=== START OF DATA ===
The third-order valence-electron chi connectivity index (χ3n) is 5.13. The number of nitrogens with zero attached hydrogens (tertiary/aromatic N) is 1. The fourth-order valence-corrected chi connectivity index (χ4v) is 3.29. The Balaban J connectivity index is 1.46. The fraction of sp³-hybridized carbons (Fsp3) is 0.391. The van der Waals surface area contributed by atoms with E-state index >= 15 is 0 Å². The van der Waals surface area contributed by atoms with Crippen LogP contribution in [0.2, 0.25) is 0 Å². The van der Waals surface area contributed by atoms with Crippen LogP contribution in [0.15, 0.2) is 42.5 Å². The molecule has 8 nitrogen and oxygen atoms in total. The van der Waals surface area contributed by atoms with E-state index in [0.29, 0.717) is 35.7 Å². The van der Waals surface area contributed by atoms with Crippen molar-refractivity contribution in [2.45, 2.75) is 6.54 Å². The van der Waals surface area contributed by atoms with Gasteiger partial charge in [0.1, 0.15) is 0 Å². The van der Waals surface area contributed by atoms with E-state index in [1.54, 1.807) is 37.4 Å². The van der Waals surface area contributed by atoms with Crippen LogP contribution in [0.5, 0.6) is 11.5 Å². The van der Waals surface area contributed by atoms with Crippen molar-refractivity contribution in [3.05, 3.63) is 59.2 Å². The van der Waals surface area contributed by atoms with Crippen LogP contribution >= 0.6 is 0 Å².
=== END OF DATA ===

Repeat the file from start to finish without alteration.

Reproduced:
The third-order valence-electron chi connectivity index (χ3n) is 5.13. The number of nitrogens with zero attached hydrogens (tertiary/aromatic N) is 1. The fourth-order valence-corrected chi connectivity index (χ4v) is 3.29. The Balaban J connectivity index is 1.46. The fraction of sp³-hybridized carbons (Fsp3) is 0.391. The van der Waals surface area contributed by atoms with E-state index >= 15 is 0 Å². The van der Waals surface area contributed by atoms with Crippen LogP contribution in [0.2, 0.25) is 0 Å². The van der Waals surface area contributed by atoms with Crippen LogP contribution in [0.15, 0.2) is 42.5 Å². The molecule has 8 nitrogen and oxygen atoms in total. The van der Waals surface area contributed by atoms with E-state index in [0.29, 0.717) is 35.7 Å². The van der Waals surface area contributed by atoms with Crippen molar-refractivity contribution in [2.45, 2.75) is 6.54 Å². The van der Waals surface area contributed by atoms with Gasteiger partial charge in [0.1, 0.15) is 0 Å². The van der Waals surface area contributed by atoms with E-state index in [1.54, 1.807) is 37.4 Å². The van der Waals surface area contributed by atoms with Crippen LogP contribution in [0.5, 0.6) is 11.5 Å². The van der Waals surface area contributed by atoms with Crippen molar-refractivity contribution in [3.05, 3.63) is 59.2 Å². The van der Waals surface area contributed by atoms with Crippen LogP contribution >= 0.6 is 0 Å².